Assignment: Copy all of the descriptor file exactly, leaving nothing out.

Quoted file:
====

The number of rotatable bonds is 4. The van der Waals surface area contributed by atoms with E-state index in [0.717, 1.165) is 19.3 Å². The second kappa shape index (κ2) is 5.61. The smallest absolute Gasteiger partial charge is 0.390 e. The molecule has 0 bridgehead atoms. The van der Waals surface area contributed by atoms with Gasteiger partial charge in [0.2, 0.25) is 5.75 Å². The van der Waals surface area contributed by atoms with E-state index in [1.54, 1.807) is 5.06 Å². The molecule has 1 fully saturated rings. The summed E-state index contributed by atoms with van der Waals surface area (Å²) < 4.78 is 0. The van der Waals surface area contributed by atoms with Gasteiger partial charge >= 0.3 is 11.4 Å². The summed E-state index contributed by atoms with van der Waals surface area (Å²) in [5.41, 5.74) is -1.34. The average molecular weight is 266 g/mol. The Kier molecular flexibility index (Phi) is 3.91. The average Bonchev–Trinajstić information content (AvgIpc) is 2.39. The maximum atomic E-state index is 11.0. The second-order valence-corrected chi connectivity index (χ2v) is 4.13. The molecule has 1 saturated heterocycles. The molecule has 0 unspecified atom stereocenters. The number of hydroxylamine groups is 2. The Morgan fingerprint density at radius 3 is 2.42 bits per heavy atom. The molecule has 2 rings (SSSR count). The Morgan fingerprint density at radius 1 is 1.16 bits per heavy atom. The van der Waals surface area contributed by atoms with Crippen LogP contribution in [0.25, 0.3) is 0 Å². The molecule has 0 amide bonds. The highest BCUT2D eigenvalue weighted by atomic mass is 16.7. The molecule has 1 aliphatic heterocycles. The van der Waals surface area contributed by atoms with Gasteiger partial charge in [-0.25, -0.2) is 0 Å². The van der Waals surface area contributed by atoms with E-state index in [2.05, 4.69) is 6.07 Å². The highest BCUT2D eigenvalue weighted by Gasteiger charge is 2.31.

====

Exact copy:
The number of rotatable bonds is 4. The van der Waals surface area contributed by atoms with E-state index in [0.717, 1.165) is 19.3 Å². The second kappa shape index (κ2) is 5.61. The smallest absolute Gasteiger partial charge is 0.390 e. The molecule has 0 bridgehead atoms. The van der Waals surface area contributed by atoms with Gasteiger partial charge in [0.2, 0.25) is 5.75 Å². The van der Waals surface area contributed by atoms with E-state index in [1.54, 1.807) is 5.06 Å². The molecule has 1 fully saturated rings. The summed E-state index contributed by atoms with van der Waals surface area (Å²) < 4.78 is 0. The van der Waals surface area contributed by atoms with Gasteiger partial charge >= 0.3 is 11.4 Å². The summed E-state index contributed by atoms with van der Waals surface area (Å²) in [5.41, 5.74) is -1.34. The average molecular weight is 266 g/mol. The Kier molecular flexibility index (Phi) is 3.91. The average Bonchev–Trinajstić information content (AvgIpc) is 2.39. The maximum atomic E-state index is 11.0. The second-order valence-corrected chi connectivity index (χ2v) is 4.13. The molecule has 1 saturated heterocycles. The molecule has 0 unspecified atom stereocenters. The number of hydroxylamine groups is 2. The Morgan fingerprint density at radius 3 is 2.42 bits per heavy atom. The molecule has 2 rings (SSSR count). The Morgan fingerprint density at radius 1 is 1.16 bits per heavy atom. The van der Waals surface area contributed by atoms with Crippen LogP contribution in [0.25, 0.3) is 0 Å². The molecule has 0 amide bonds. The highest BCUT2D eigenvalue weighted by atomic mass is 16.7. The molecule has 1 aliphatic heterocycles. The van der Waals surface area contributed by atoms with Gasteiger partial charge in [-0.25, -0.2) is 0 Å². The van der Waals surface area contributed by atoms with E-state index in [2.05, 4.69) is 6.07 Å². The highest BCUT2D eigenvalue weighted by Gasteiger charge is 2.31.